'Southern hospitality' drives car repair shop owner
At noon on Aug. 14, Helen Mattox, of Wrightsville, had just turned out of the Red Lion Dollar General when a woman in a gray or brown truck struck the front of her car with her bumper.
Mattox and the woman pulled over and got out of their cars, but apparently the woman had a change of heart.
"She jumped in (her car) and took off," Mattox said.
Mattox said she didn't have time to see the license plate, and there were no cameras nearby to catch the driver.
York Area Regional Police are investigating the crash but have not yet located the driver, Mattox said. In the meantime, Mattox's car — a 1992 Cadillac — needed to be fixed, and Mattox's insurance wouldn't cover the repair costs.
That's when Dennis Tyndall, who runs 1st Avenue Collision in Red Lion, stepped in and offered to repair her vehicle, free of charge, after seeing a post about the incident on social media.
Facebook: Tyndall had found out about the crash through Facebook. The post originated from Mattox's granddaughter, former York Dispatch managing editor and reporter Christina Kauffman.
Shortly after the collision, Kauffman went to Facebook and posted about the incident. In just a few days, her grandmother's story had been shared nearly 1,000 times.
“I decided to do it just because I was frustrated that I wasn’t able to gather any evidence,” Kauffman said.
After posting it, the story took on a "life of its own," she said.
“I think that most people don’t enjoy the thought of someone hitting their grandmother’s vehicle and taking off,” she said.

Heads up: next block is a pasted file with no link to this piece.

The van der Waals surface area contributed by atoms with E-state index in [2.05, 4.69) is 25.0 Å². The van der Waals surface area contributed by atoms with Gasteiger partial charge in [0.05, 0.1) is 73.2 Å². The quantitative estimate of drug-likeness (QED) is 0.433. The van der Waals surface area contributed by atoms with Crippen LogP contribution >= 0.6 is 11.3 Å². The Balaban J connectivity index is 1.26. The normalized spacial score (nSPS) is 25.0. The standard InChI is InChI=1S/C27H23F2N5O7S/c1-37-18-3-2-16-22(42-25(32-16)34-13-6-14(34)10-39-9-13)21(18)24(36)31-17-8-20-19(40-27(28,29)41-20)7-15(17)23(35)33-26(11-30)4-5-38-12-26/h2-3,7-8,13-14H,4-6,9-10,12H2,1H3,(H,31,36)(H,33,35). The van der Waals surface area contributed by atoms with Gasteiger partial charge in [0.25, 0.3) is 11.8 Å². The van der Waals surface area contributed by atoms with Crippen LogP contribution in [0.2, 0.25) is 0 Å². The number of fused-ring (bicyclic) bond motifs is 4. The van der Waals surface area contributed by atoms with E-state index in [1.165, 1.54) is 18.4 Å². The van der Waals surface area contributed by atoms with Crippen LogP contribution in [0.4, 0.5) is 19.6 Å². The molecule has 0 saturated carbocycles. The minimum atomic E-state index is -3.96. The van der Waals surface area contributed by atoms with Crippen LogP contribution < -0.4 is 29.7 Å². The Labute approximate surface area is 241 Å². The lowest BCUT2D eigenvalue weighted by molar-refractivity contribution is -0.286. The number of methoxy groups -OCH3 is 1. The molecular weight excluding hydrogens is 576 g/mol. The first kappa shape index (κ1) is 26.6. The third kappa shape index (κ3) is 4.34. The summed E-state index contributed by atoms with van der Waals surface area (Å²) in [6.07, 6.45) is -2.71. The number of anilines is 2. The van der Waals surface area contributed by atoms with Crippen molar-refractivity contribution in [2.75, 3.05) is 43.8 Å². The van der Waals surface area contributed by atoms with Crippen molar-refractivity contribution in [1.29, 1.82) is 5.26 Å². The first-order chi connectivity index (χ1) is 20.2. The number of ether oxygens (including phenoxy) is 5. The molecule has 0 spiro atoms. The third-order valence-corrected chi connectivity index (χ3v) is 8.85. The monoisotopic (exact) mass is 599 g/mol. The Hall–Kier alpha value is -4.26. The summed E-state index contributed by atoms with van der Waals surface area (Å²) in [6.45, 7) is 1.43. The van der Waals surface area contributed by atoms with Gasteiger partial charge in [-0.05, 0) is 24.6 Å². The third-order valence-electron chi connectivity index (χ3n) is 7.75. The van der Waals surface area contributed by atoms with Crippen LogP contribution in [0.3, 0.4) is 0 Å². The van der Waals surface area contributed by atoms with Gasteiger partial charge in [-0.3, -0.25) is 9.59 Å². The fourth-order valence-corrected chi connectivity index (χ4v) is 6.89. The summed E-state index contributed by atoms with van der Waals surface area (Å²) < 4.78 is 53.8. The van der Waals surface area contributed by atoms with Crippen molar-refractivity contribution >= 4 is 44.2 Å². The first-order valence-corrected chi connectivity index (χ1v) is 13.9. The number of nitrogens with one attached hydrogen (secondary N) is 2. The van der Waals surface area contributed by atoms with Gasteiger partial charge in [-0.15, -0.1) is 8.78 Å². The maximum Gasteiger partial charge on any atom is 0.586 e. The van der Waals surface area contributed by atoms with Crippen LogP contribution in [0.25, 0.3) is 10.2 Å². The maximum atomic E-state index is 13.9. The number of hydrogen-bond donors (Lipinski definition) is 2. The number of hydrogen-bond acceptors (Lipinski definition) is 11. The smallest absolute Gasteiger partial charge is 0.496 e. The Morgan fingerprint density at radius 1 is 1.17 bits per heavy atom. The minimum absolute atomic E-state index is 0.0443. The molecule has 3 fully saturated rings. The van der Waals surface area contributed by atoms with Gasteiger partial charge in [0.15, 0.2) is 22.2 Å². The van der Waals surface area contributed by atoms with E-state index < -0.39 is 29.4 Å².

After Tyndall saw the post, he reached out to Kauffman and scheduled the repairs. Mattox said the car should be ready in a week.
Helping out: While Tyndall's act might seem like something out of the ordinary for a business, he said helping out is something he usually does.
"It's just a little southern hospitality," he said.
He said he grew up in South Carolina, and helping out is something he was raised to do. Tyndall added that many times if someone comes to his shop and requires more work than they initially came in for, and they are having a hard time paying for it, he will help them out. Mattox's Cadillac was no different.
“I saw it on Facebook, I just figured that’s just an old Cadillac, I can get parts for that pretty fast,” he said.
Tyndall said he doesn't have a lot of money to give away, so to give back he shares his talent for fixing things when he can. He said since the business is his own, and he doesn't have much overhead, he had some spare time to give.
"It gives me a chance to help people, give back," he said.
Mattox said Tyndall's hospitality was unexpected.
"I thought it was awesome, I was shocked half to death," she said. "It was a pleasant shock.”
“I’m glad that something good came out of it,” Tyndall said.
Mattox described the driver of the vehicle as having a slender build, about 5-foot-6, with blonde hair in a ponytail. She appeared to be in her late 20s. Anyone with information regarding the incident may call York Area Regional Police at 717-741-1259.
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— Reach Christopher Dornblaser at firstname.lastname@example.org or on Twitter at @YDDornblaser.